How to Use Exposition in Creative Writing
Usually showing is better than telling. (To understand the difference, see the article How to “Show Don’t Tell” in Creative Writing.) However, sometimes you need to tell to move the story forward. There will be bits of information such as backstory and the passage of time your reader needs to know, but they don’t need or want in scene with every nuance of every detail described. That’s when you need to use exposition.
Exposition vs. Description
Often the terms exposition and description are used interchangeably to refer to the part of a story that isn’t dialogue. The terms are not synonyms. Description is when you show the reader what’s happening in the current scene. Exposition is when you tell the reader what happened between the previous scene and the next one. Exposition is summary.
Use Exposition for Quick Backstory
One of the areas exposition can be particularly impactful is when revealing backstory. Many authors I work with try to cram as much backstory into their piece as possible because they did character sketches and histories and think those should be read. Your reader doesn’t care where your main character went to catch frogs when they were four. You reader only cares about the backstory that is pertinent to this moment in your current story. That’s where exposition comes in.
If you have a scene where a character’s pants fall down in front of the person he’s trying to impress, you might need a line of backstory to explain why he’s not wearing a belt like:
As Jeb walked up the stairs with the heavy box, his pants slowly slipped from his hips. He still sported a few scars from his dad’s belt buckle and refused to wear the deadly strips of fake leather.
Sometimes all your story needs is one line of exposition backstory, instead of a full flashback showing how your character was abused as a child. The reader doesn’t need the details of the character’s past; all they need is to understand why Jeb wasn’t wearing a belt.
Using exposition to reveal backstory avoids bogging your story down with unnecessary scenes or killing your pace to stop and spend multiple paragraphs on irrelevant details from your character’s past. Exposition used in this way should be quick, brief, and relevant to the current situation.
Reveal the Passage of Time
One crucial place exposition should be used is to reveal the passage of time. How boring would stories, books, and movies be if we had to watch every hour of every day in which the story took place? Exposition lines like “Three days later, Kara returned to school” keep your story moving and readers engaged.
Exposition is a great tool to get your characters and readers from A to B quickly. It skips the boring bits where nothing happens and speeds up your pace. Your readers don’t want to see every moment of your character’s journey to work or through the forest. They also don’t want a step-by-step account of how your character went from a novice to an expert in some skill. Instead, summarize these events through exposition like a movie montage.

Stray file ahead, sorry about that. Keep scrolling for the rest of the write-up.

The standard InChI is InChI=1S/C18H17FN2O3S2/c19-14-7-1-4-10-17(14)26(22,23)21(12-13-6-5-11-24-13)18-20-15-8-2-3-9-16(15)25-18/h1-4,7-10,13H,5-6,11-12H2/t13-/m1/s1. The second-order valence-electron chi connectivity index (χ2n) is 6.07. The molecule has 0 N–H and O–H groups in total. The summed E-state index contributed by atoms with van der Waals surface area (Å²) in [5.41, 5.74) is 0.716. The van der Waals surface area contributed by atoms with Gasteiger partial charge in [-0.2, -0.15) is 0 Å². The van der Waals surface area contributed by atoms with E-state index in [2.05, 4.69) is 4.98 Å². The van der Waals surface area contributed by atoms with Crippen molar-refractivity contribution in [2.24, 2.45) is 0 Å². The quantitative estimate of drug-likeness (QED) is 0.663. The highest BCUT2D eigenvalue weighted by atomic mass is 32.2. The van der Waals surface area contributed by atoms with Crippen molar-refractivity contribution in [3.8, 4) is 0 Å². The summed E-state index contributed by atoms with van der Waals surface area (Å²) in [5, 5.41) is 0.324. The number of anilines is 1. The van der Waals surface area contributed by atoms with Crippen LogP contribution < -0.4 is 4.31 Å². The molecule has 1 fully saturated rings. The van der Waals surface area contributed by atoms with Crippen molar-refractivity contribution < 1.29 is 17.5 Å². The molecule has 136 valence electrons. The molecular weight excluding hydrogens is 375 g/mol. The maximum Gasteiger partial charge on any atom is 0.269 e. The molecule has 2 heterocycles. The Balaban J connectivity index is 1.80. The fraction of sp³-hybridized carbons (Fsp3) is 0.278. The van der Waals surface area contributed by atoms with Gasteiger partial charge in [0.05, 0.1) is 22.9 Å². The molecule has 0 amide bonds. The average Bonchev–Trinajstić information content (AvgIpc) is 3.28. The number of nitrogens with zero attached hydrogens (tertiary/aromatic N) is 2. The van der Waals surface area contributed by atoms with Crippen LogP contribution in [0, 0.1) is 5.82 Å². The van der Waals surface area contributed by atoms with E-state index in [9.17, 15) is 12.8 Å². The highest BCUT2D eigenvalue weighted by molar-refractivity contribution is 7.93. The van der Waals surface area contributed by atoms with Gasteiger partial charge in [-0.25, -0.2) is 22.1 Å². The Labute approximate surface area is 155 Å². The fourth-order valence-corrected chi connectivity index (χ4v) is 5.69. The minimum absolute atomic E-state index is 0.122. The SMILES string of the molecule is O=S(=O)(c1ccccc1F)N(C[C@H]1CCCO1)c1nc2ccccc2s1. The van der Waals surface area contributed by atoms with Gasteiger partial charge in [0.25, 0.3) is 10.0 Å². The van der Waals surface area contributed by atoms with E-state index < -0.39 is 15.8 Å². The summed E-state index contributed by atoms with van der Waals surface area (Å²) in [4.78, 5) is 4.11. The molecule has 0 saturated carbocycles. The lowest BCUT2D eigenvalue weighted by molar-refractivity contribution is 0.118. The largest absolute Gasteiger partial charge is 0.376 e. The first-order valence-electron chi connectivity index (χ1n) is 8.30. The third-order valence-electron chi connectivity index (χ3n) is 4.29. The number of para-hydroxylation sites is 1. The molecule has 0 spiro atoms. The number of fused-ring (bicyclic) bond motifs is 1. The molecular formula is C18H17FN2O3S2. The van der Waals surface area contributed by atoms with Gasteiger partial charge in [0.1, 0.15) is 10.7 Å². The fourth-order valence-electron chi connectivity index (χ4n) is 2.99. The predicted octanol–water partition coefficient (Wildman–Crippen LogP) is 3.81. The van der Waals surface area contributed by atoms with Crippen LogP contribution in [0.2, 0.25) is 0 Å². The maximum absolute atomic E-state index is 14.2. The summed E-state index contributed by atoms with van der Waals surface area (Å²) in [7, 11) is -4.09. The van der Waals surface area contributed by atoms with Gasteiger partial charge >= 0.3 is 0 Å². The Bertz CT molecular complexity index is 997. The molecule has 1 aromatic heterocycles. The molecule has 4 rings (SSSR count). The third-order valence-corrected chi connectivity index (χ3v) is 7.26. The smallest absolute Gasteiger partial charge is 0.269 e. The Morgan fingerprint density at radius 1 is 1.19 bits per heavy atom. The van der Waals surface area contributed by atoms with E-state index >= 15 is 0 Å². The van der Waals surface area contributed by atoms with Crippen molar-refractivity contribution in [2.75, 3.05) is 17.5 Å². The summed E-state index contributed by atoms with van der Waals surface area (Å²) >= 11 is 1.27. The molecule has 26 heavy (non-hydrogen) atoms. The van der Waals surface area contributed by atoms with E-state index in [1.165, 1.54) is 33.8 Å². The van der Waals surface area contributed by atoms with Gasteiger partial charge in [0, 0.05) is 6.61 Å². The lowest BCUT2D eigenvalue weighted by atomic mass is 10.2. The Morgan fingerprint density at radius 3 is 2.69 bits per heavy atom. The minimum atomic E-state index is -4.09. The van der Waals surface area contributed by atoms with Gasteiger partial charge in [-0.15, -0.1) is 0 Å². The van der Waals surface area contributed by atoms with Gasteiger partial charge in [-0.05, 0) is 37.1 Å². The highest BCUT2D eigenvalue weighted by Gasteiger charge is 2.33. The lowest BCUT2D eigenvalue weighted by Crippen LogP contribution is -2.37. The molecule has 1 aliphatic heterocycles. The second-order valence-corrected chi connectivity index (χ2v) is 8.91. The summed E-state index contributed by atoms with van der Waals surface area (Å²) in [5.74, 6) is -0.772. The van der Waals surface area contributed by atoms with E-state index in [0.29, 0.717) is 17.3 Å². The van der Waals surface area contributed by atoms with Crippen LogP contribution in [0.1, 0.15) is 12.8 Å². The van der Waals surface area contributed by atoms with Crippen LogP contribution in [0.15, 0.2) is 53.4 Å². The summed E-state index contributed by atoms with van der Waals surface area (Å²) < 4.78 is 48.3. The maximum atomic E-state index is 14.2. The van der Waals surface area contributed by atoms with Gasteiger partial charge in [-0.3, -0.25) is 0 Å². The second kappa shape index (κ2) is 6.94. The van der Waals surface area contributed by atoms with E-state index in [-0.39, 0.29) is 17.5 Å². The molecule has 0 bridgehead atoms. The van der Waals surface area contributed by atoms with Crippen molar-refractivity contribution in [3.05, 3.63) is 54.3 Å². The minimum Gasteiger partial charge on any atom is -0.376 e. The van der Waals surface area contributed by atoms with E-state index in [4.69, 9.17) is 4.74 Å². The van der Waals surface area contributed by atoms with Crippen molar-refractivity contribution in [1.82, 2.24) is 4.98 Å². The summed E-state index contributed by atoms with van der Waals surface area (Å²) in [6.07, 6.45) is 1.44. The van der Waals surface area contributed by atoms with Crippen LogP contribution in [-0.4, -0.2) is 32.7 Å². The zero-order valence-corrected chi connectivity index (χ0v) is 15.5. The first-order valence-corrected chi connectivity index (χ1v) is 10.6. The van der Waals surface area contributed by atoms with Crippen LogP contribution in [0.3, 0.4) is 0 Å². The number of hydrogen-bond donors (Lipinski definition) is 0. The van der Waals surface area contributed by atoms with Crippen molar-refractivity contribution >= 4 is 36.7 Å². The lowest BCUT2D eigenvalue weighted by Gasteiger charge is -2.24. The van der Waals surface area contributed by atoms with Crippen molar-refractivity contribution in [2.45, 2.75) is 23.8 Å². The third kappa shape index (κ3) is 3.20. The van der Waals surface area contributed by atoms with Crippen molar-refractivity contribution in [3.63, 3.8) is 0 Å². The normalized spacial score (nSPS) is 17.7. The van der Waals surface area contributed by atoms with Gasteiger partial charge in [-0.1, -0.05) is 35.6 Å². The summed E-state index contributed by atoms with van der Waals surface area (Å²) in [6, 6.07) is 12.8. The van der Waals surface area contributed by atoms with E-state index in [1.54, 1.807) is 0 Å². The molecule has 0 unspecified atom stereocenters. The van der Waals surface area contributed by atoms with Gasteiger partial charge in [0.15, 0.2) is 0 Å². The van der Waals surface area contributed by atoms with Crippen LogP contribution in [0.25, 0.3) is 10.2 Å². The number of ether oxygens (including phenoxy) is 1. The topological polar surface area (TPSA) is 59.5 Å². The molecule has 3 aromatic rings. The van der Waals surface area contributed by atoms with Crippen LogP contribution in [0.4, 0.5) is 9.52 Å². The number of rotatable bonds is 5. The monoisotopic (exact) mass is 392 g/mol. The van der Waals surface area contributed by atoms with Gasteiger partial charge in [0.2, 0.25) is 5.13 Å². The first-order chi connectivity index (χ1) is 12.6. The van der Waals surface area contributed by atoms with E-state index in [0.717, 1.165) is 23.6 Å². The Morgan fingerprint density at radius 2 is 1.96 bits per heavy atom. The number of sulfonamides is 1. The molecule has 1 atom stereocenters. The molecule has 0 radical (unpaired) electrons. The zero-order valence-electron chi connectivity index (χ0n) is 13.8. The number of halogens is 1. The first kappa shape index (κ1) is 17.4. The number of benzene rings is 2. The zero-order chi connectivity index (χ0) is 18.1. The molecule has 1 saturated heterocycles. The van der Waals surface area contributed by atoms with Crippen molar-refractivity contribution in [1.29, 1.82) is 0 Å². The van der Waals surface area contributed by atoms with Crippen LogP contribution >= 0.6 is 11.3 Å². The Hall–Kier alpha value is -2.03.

Exposition allows you to state time has passed instead of showing that time passing. It summarizes the pieces of your characters’ lives that don’t impact the story, reveal something important about those characters, or move the plot forward.
Clear Information Delivery
Exposition can also be used to deliver information clearly and directly. Instead of writing a convoluted description of an affair, maybe all you need is for your character to look back and forth between his brother and husband. Then in a single line of exposition say “They slept together.”
Sometimes a short, direct revelation can have greater impact than pages of description. This is especially true when the line of exposition is used in the middle of a scene. Switching from showing to telling for one line tells the reader that line is important and they need to pay attention to it.
Repeat information in particular is often better in exposition. If your reader saw your character get asked out by their crush in scene, they don’t need or want the play-by-play your character gives their best friends. Instead, summarize the enamored character’s monologue with “I told them exactly how it happened” then return to the scene with description and dialogue. Use exposition to avoid too much repetition.
An Editor’s Advice on Using Exposition
Exposition is an excellent tool for summarizing parts of your story, but it should be used sparingly. Remember why people read: to escape, to be entertained, and to learn. All three of these core reasons people read are often better served through descriptive showing than telling. Exposition is the most powerful when it is somewhat unexpected, brief, and contrasts a descriptive passage or scene.
Show don’t tell is a general rule; not a hard and fast one. This means in most situations, showing and description are more effective than telling and exposition. However, there will be times when summary will better serve your story. Use exposition for quick backstory, the passage of time, and delivering direct information to Ignite Your Ink.
When do you use exposition instead of description and why? Share your preferences in the comments below. For more advice from an editor and ways to improve your writing, subscribe to Ignited Ink Writing.
Ignite Your Ink is written by editor and author Caitlin Berve. She holds a MFA in Creative Writing and Poetics, actively participates in multiple writers’ organizations, and is dedicated to helping writers produce content that leaves an impression on readers.